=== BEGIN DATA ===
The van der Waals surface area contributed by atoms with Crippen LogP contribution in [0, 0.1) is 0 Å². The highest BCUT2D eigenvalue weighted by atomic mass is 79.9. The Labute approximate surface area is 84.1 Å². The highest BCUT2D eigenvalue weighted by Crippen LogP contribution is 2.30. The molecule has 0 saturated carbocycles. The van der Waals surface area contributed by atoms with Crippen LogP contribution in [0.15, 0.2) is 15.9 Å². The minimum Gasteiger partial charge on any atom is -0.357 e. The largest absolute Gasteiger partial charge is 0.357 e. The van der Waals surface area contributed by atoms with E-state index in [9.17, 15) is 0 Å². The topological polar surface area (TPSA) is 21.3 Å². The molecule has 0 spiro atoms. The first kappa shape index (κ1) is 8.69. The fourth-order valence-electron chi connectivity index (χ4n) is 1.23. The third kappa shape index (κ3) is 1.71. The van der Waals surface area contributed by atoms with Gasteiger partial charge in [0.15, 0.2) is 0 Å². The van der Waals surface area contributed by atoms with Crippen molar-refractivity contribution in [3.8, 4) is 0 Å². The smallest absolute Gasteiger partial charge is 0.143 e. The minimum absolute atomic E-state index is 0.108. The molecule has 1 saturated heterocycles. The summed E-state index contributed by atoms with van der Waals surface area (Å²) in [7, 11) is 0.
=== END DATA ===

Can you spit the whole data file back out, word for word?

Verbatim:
The van der Waals surface area contributed by atoms with Crippen LogP contribution in [0, 0.1) is 0 Å². The highest BCUT2D eigenvalue weighted by atomic mass is 79.9. The Labute approximate surface area is 84.1 Å². The highest BCUT2D eigenvalue weighted by Crippen LogP contribution is 2.30. The molecule has 0 saturated carbocycles. The van der Waals surface area contributed by atoms with Crippen LogP contribution in [0.15, 0.2) is 15.9 Å². The minimum Gasteiger partial charge on any atom is -0.357 e. The largest absolute Gasteiger partial charge is 0.357 e. The van der Waals surface area contributed by atoms with E-state index in [9.17, 15) is 0 Å². The topological polar surface area (TPSA) is 21.3 Å². The molecule has 0 spiro atoms. The first kappa shape index (κ1) is 8.69. The fourth-order valence-electron chi connectivity index (χ4n) is 1.23. The third kappa shape index (κ3) is 1.71. The van der Waals surface area contributed by atoms with Gasteiger partial charge in [0.15, 0.2) is 0 Å². The van der Waals surface area contributed by atoms with Crippen molar-refractivity contribution in [3.8, 4) is 0 Å². The smallest absolute Gasteiger partial charge is 0.143 e. The minimum absolute atomic E-state index is 0.108. The molecule has 1 saturated heterocycles. The summed E-state index contributed by atoms with van der Waals surface area (Å²) in [7, 11) is 0.